The race to secure energy supplies is very much on

Jul 15, 2004 02:00 AM

by Syed Rashid Husain

In a world faced with galloping consumption of fossil fuel, the race to secure energy supplies is very much on. The tussle to acquire and ensure energy supplies is taking place all across the globe.
In the Caspian Sea region, European, Russian, Chinese and American governments and oil companies are battling for a stake in the big oil fields of Kazakhstan and Azerbaijan. The presence of US forces in the region bordering Afghanistan, on the pretext of providing security support to the Kabul government, is also being watched by many including Russia, with weary eyes.

In Africa, the United States is building a network of military bases and diplomatic missions whose main goal is to protect American access to oil fields in volatile places such as Nigeria, Cameroon, Chad and tiny Sao Tome -- and, as important, to deny that access to China and other energy thirsty nations.
With the Chinese demand now surpassing 6 mm bpd, and expected to double by the end of 2020, oil security has assumed top priority in Beijing. Faced with this, Chinese firms have not only been tapping more domestic oil sources but have also been energetically pursuing a "go-out" strategy, looking for new and stable sources of oil in the international market.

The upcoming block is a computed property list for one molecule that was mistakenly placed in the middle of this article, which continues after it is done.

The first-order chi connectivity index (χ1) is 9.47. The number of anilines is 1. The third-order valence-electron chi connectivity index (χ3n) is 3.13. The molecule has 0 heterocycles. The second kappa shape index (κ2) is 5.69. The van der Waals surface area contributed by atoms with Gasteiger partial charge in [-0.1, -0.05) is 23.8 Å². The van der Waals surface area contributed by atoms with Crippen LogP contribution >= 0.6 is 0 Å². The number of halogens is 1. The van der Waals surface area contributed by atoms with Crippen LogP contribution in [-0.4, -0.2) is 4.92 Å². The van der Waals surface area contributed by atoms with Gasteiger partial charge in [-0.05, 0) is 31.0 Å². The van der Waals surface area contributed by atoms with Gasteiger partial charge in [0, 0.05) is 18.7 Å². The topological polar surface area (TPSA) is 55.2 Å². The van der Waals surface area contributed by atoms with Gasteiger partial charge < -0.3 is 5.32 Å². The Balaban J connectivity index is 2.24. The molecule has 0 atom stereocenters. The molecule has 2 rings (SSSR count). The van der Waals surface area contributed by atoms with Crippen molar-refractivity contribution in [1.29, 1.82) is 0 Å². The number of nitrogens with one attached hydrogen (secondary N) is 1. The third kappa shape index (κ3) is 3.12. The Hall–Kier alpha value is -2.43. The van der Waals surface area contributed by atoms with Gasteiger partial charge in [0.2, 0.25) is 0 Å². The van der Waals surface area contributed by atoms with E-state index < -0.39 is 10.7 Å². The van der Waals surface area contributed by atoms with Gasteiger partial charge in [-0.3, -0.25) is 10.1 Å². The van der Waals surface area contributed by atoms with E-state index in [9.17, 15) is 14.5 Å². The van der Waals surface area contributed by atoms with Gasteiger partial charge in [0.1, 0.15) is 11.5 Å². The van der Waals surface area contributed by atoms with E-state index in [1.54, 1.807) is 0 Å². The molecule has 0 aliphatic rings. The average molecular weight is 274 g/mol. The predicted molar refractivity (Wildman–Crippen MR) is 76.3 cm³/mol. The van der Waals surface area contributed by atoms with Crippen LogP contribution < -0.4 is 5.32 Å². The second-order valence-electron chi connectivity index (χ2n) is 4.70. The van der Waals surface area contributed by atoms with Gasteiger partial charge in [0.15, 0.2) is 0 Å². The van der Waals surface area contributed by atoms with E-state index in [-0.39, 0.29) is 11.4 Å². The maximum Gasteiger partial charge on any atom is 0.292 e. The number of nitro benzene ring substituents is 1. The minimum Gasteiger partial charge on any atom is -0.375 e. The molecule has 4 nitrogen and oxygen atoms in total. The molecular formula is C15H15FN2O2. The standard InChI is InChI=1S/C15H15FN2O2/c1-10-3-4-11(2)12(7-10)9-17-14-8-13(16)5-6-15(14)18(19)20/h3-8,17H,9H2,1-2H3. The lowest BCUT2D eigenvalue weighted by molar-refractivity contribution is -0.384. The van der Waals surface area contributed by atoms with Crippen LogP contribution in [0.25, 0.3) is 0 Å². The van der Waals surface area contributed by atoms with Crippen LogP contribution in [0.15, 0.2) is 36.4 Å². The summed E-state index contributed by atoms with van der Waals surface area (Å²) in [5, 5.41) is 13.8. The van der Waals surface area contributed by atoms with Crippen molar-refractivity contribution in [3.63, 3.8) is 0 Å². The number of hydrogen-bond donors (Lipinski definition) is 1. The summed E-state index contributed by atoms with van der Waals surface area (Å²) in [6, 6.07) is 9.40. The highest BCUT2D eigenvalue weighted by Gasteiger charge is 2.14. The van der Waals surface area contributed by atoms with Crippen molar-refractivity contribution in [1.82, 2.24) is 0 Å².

In the run-up to the Iraq war, Russia and France clashed with the United States over whose companies would have access to the oil in post-Saddam Hussein Iraq. Less well known is the way China has sought to build up its own oil alliances in the Middle East.
In 2000, Chinese oil officials visited Iran. China Petroleum & Chemical Corp. (Sinopec) was in talks with Iran to buy LNG and as per press reports the two sides were also considering a Chinese stake in Iranian oil projects. Iran is known to be seeking (foreign) investors to explore for crude oil in three fields in the northern and southern Azadegan and Kushkhosseineh.

In the meantime, China and Japan are currently locked in a diplomatic battle over access to the big oil fields in Siberia.China recently replaced Tokyo as the No. 2 oil consumer and importer of the world.
After giving up its share in the neutral zone between Saudi Arabia and Kuwait, Japan is entirely dependent on oil imports to meet its needs. According to some reports, it is now desperately lobbying Moscow for a 2,300-mile pipeline from Siberia to coastal Japan. But fast-growing China sees Russian oil as vital for its own "energy security" and is pushing for a 1,400-mile pipeline south to Daqing.

The competition has become so intense that Japan has offered to finance the $ 5 bn pipeline, invest $ 7 bn in the development of Siberian oil fields and throw in an additional $ 2 bn for Russian "social projects."
The energy rivalry does not bode well for the region. The diplomatic tussles only hint at what we’ll see in the Middle East, where most of the world’s remaining oil lies. Even with the new Russian and African oil, worldwide oil production outside the Middle East is barely keeping pace with demand. The region could hence continue to remain the battle ground for influence among the powers to be, looking desperately for stable energy supplies.

Source: Arab News
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